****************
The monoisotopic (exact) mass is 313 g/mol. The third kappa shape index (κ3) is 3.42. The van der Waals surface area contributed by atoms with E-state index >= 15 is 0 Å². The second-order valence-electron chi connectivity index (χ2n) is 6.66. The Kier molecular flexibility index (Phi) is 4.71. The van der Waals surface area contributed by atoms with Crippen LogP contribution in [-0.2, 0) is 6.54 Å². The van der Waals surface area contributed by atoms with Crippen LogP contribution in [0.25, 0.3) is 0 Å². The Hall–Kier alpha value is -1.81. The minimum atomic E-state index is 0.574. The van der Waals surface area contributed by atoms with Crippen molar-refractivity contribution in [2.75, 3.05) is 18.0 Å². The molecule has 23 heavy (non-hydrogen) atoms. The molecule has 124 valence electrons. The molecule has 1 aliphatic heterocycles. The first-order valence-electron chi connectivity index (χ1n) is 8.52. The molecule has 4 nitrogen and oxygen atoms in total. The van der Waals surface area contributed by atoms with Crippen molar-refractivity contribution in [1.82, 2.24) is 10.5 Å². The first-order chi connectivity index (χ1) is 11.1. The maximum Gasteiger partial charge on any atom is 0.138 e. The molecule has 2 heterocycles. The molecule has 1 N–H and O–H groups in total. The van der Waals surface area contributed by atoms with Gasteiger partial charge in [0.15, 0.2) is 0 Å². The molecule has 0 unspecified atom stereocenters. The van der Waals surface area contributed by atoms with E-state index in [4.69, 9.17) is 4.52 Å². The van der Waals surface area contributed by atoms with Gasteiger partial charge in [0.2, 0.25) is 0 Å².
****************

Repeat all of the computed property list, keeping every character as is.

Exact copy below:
The monoisotopic (exact) mass is 313 g/mol. The third kappa shape index (κ3) is 3.42. The van der Waals surface area contributed by atoms with E-state index >= 15 is 0 Å². The second-order valence-electron chi connectivity index (χ2n) is 6.66. The Kier molecular flexibility index (Phi) is 4.71. The van der Waals surface area contributed by atoms with Crippen LogP contribution in [-0.2, 0) is 6.54 Å². The van der Waals surface area contributed by atoms with Crippen LogP contribution in [0.25, 0.3) is 0 Å². The Hall–Kier alpha value is -1.81. The minimum atomic E-state index is 0.574. The van der Waals surface area contributed by atoms with Crippen molar-refractivity contribution in [2.75, 3.05) is 18.0 Å². The molecule has 23 heavy (non-hydrogen) atoms. The molecule has 124 valence electrons. The molecule has 1 aliphatic heterocycles. The first-order valence-electron chi connectivity index (χ1n) is 8.52. The molecule has 4 nitrogen and oxygen atoms in total. The van der Waals surface area contributed by atoms with Crippen molar-refractivity contribution in [1.82, 2.24) is 10.5 Å². The first-order chi connectivity index (χ1) is 11.1. The maximum Gasteiger partial charge on any atom is 0.138 e. The molecule has 2 heterocycles. The molecule has 1 N–H and O–H groups in total. The van der Waals surface area contributed by atoms with Gasteiger partial charge in [0.15, 0.2) is 0 Å². The molecule has 0 unspecified atom stereocenters. The van der Waals surface area contributed by atoms with E-state index in [4.69, 9.17) is 4.52 Å². The van der Waals surface area contributed by atoms with Gasteiger partial charge in [0.2, 0.25) is 0 Å².